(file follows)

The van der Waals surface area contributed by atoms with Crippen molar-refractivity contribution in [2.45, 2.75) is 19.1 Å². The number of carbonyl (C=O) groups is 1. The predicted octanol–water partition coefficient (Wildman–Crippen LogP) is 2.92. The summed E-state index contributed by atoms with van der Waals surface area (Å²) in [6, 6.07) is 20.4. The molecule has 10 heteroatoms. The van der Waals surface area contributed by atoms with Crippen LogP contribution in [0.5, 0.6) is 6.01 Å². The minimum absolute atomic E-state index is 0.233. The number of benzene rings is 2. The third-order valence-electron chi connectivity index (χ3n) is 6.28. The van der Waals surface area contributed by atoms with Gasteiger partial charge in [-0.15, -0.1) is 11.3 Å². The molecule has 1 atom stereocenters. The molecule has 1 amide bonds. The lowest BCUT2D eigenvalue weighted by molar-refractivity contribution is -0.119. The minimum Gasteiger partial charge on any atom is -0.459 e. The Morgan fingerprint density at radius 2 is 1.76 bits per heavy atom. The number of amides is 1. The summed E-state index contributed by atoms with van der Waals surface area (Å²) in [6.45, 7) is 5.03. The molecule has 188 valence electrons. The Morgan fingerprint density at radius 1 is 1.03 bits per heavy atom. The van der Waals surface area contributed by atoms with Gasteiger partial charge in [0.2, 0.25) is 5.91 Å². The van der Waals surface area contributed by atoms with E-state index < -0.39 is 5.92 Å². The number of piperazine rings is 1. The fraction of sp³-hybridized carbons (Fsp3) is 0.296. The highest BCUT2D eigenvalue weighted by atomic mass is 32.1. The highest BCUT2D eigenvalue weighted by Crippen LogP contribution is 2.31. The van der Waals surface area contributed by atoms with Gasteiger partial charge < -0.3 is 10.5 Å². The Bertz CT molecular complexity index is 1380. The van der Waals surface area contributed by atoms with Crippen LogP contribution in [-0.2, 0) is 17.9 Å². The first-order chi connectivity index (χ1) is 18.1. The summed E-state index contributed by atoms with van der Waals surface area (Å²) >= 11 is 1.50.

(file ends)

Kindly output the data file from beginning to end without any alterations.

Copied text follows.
The van der Waals surface area contributed by atoms with Crippen molar-refractivity contribution in [2.45, 2.75) is 19.1 Å². The number of carbonyl (C=O) groups is 1. The predicted octanol–water partition coefficient (Wildman–Crippen LogP) is 2.92. The summed E-state index contributed by atoms with van der Waals surface area (Å²) in [6, 6.07) is 20.4. The molecule has 10 heteroatoms. The van der Waals surface area contributed by atoms with Crippen LogP contribution in [0.5, 0.6) is 6.01 Å². The minimum absolute atomic E-state index is 0.233. The number of benzene rings is 2. The third-order valence-electron chi connectivity index (χ3n) is 6.28. The van der Waals surface area contributed by atoms with Gasteiger partial charge in [-0.15, -0.1) is 11.3 Å². The molecule has 1 atom stereocenters. The molecule has 1 amide bonds. The lowest BCUT2D eigenvalue weighted by molar-refractivity contribution is -0.119. The minimum Gasteiger partial charge on any atom is -0.459 e. The Morgan fingerprint density at radius 2 is 1.76 bits per heavy atom. The number of amides is 1. The summed E-state index contributed by atoms with van der Waals surface area (Å²) in [6.45, 7) is 5.03. The molecule has 188 valence electrons. The Morgan fingerprint density at radius 1 is 1.03 bits per heavy atom. The van der Waals surface area contributed by atoms with Gasteiger partial charge in [0.2, 0.25) is 5.91 Å². The van der Waals surface area contributed by atoms with E-state index < -0.39 is 5.92 Å². The number of piperazine rings is 1. The fraction of sp³-hybridized carbons (Fsp3) is 0.296. The highest BCUT2D eigenvalue weighted by atomic mass is 32.1. The highest BCUT2D eigenvalue weighted by Crippen LogP contribution is 2.31. The van der Waals surface area contributed by atoms with Gasteiger partial charge < -0.3 is 10.5 Å². The Bertz CT molecular complexity index is 1380. The van der Waals surface area contributed by atoms with Crippen LogP contribution in [-0.2, 0) is 17.9 Å². The first-order chi connectivity index (χ1) is 18.1. The summed E-state index contributed by atoms with van der Waals surface area (Å²) >= 11 is 1.50.